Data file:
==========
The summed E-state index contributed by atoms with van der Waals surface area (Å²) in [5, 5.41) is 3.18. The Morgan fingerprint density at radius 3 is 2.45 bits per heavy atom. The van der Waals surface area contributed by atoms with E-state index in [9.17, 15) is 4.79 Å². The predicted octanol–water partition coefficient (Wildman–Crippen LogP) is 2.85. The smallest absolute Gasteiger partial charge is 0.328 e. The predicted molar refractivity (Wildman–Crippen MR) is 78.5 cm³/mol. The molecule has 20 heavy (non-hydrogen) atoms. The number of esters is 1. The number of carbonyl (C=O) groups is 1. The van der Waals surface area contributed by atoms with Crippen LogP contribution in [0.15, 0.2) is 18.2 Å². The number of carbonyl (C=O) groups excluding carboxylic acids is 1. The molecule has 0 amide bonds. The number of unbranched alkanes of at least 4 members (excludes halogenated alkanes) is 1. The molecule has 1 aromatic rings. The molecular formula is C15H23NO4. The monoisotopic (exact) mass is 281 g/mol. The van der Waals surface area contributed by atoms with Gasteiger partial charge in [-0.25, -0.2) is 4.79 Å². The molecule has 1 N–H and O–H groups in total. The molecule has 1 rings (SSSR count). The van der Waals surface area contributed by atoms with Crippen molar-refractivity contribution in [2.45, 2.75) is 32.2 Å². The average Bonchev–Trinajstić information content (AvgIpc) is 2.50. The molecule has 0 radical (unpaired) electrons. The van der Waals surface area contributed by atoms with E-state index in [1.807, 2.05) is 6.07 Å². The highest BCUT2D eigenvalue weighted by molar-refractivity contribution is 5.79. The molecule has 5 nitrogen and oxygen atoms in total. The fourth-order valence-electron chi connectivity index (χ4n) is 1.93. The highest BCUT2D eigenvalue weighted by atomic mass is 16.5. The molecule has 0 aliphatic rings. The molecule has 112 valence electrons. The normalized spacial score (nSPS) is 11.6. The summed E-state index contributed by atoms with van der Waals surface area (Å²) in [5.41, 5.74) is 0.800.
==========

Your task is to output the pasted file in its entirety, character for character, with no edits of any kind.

The summed E-state index contributed by atoms with van der Waals surface area (Å²) in [5, 5.41) is 3.18. The Morgan fingerprint density at radius 3 is 2.45 bits per heavy atom. The van der Waals surface area contributed by atoms with E-state index in [9.17, 15) is 4.79 Å². The predicted octanol–water partition coefficient (Wildman–Crippen LogP) is 2.85. The smallest absolute Gasteiger partial charge is 0.328 e. The predicted molar refractivity (Wildman–Crippen MR) is 78.5 cm³/mol. The molecule has 20 heavy (non-hydrogen) atoms. The number of esters is 1. The number of carbonyl (C=O) groups is 1. The van der Waals surface area contributed by atoms with Crippen LogP contribution in [0.15, 0.2) is 18.2 Å². The number of carbonyl (C=O) groups excluding carboxylic acids is 1. The molecule has 0 amide bonds. The number of unbranched alkanes of at least 4 members (excludes halogenated alkanes) is 1. The molecule has 1 aromatic rings. The molecular formula is C15H23NO4. The monoisotopic (exact) mass is 281 g/mol. The van der Waals surface area contributed by atoms with Gasteiger partial charge in [-0.25, -0.2) is 4.79 Å². The molecule has 1 N–H and O–H groups in total. The molecule has 1 rings (SSSR count). The van der Waals surface area contributed by atoms with Crippen molar-refractivity contribution in [2.45, 2.75) is 32.2 Å². The average Bonchev–Trinajstić information content (AvgIpc) is 2.50. The molecule has 0 radical (unpaired) electrons. The van der Waals surface area contributed by atoms with E-state index in [1.807, 2.05) is 6.07 Å². The highest BCUT2D eigenvalue weighted by molar-refractivity contribution is 5.79. The molecule has 5 nitrogen and oxygen atoms in total. The fourth-order valence-electron chi connectivity index (χ4n) is 1.93. The highest BCUT2D eigenvalue weighted by atomic mass is 16.5. The molecule has 0 aliphatic rings. The molecule has 112 valence electrons. The normalized spacial score (nSPS) is 11.6. The summed E-state index contributed by atoms with van der Waals surface area (Å²) in [5.41, 5.74) is 0.800.